I write these up and often wonder why things are the way they are. Or I point out things I believe are mistakes.
We are all human. I, myself, have made plenty of mistakes. In a past column, I wrote about what I’ve learned over the years that I’ve owned a comic store — how I gained experience. The first-year owner of Rodman Comics had to change, or else Rodman Comics would have been forced to close.
Looking back at what I did during the first year makes me cringe. I made a lot of mistakes — a lot of boneheaded mistakes. Expensive mistakes.
One of the mistakes I made was thinking it was best to have as much material as possible on hand for our in-store customers. That meant not selling on the internet. That alone stopped a revenue stream, which is quite foolish.
After listening to many Magic: the Gathering players let me know they can get their cards cheaper online, I did learn to sell product online. That Magic: the Gathering card going for over $40 or higher? Sell it while it is going for $40 or more dollars. I just went through our Magic single cards inventory. There are so many cards that were at one time going for over $20 dollars that are now worth just a few dollars or even less. Often times, the local Magic players do not spend more than a few dollars on any card. Online is a good way to get quick cash flow and make money.
Same thing with comics. A comic that is hot and going for a good amount of money? I need to get it online ASAP, especially when it is new, such as with a one per store limited comic. Yes, at times the value will increase, and if I had held off and waited, I could have made more money — but I would estimate that 90 percent of the time, that is not the case. Most of the time, a month later people have moved on to the next “hot” thing.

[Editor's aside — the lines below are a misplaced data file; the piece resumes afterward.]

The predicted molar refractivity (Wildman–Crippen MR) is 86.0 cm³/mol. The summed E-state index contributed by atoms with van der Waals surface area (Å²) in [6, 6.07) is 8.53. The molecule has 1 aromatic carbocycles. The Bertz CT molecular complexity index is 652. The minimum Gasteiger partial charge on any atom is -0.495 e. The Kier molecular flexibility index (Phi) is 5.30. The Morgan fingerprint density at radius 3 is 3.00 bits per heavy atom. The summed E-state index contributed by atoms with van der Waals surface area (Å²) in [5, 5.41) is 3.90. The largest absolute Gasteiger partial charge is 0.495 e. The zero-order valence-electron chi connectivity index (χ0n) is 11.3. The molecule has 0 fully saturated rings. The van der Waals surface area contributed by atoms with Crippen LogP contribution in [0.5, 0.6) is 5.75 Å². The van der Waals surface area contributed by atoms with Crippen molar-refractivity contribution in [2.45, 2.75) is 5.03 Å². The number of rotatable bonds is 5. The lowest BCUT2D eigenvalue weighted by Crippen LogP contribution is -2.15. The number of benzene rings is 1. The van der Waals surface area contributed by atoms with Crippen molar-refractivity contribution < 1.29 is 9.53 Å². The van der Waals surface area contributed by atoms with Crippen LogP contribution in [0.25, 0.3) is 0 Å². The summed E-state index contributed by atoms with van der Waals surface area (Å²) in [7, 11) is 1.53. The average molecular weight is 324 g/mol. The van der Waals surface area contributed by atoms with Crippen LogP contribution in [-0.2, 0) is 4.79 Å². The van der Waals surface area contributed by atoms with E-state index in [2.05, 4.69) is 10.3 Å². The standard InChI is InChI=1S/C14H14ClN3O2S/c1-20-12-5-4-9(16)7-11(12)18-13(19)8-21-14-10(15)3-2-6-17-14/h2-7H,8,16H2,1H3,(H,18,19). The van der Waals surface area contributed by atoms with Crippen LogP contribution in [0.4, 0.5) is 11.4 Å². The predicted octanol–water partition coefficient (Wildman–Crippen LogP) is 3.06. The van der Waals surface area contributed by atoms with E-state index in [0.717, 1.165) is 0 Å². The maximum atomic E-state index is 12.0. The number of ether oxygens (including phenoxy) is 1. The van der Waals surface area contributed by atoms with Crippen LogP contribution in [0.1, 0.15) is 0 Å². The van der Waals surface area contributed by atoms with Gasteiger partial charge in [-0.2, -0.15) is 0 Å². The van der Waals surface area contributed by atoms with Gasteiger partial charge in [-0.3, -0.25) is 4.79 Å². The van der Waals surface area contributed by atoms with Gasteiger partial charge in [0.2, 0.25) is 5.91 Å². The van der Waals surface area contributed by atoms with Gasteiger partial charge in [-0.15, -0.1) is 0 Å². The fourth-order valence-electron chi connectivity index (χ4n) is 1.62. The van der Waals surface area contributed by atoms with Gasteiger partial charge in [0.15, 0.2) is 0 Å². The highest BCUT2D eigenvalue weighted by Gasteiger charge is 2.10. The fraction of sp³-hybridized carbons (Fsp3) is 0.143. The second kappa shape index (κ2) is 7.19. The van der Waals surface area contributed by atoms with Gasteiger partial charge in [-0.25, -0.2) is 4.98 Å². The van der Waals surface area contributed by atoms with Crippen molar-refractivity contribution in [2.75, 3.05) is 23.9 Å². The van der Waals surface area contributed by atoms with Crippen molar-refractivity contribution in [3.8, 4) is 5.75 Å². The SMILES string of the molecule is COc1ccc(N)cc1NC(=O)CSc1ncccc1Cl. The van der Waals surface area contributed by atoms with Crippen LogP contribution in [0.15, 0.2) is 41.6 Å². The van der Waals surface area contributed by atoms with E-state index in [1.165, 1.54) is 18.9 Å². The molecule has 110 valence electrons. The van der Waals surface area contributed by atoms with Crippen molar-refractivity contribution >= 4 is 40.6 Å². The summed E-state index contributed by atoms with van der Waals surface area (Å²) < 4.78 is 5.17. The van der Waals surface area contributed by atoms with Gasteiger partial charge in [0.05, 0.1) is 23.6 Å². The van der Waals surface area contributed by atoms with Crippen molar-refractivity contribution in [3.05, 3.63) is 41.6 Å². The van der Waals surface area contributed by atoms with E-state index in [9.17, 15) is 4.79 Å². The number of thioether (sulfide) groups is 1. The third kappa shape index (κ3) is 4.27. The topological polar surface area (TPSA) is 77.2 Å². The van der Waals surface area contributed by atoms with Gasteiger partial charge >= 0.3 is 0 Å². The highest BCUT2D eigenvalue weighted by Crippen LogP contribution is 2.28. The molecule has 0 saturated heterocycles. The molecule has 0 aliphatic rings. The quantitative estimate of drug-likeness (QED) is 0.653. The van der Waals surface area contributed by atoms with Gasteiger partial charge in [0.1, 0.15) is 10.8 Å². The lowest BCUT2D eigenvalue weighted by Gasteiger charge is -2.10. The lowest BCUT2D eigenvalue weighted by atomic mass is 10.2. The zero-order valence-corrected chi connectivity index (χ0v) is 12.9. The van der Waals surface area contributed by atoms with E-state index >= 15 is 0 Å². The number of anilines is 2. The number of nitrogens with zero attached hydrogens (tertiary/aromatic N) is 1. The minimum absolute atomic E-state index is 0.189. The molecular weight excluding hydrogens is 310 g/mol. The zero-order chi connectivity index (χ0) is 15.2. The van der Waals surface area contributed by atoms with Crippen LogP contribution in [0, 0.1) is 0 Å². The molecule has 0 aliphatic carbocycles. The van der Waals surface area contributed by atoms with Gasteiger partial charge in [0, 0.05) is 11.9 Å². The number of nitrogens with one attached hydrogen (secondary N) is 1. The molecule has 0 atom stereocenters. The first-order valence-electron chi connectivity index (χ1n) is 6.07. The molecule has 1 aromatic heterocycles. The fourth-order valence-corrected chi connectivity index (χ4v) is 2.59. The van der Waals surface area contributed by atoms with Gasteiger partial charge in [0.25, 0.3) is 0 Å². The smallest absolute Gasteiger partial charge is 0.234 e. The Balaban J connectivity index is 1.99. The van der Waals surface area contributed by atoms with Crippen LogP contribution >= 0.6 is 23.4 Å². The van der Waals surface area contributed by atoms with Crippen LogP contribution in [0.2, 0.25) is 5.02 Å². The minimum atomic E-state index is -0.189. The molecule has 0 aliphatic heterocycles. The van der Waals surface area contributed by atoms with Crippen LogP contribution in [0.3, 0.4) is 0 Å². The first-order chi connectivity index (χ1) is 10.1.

Another big mistake, as I have mentioned in past columns, is holding free gaming events. Free means to a lot of people just that: “free”. Spend nothing. Hang out. And that is what a lot of people will do if a business allows it. Currently there is no Dungeons & Dragons in-store gaming. Wizards of the Coast’s newest D&D release, Xanathar’s Guide to Everything, I accidentally doubled my original intended order.
Having free gaming for D&D, Magic, Heroclixs, Warhammer, Star Wars miniatures, or whatever product was a big mistake. We now host only drafts and gaming that make the store money, and though fewer players play, far more money is made.
Another first-year mistake I made is the fact that I most likely bought stolen product. It wasn’t on purpose — I was told about it later on, and then again, the person who told me might have been lying. It was all hearsay. I wish I could have found out for sure, and if need be, made it right. But, very long story short, I didn’t know who the comics had been stolen from, I foolishly paid with cash, and I never saw the person who sold them again. Shocking, right? I learned from that experience. Usually Magic cards are the most-stolen product line that we deal with. They’re just cards — small and oftentimes hold some value.
Magic players often surprise me with how they leave their whole binder of cards unwatched. One player once let his binder be passed around to every player during an event while he played. After the gaming event was over, he thought he lost some cards. I have even heard of Magic players leaving their backpacks of Magic cards in their car, only to have the car broken into. I now mostly only trade and buy from people I know. By that, I mean I know them well enough to know how to get ahold of them. Not only does that cut down on the risks of buying stolen items, but I also know the people will not be a headache.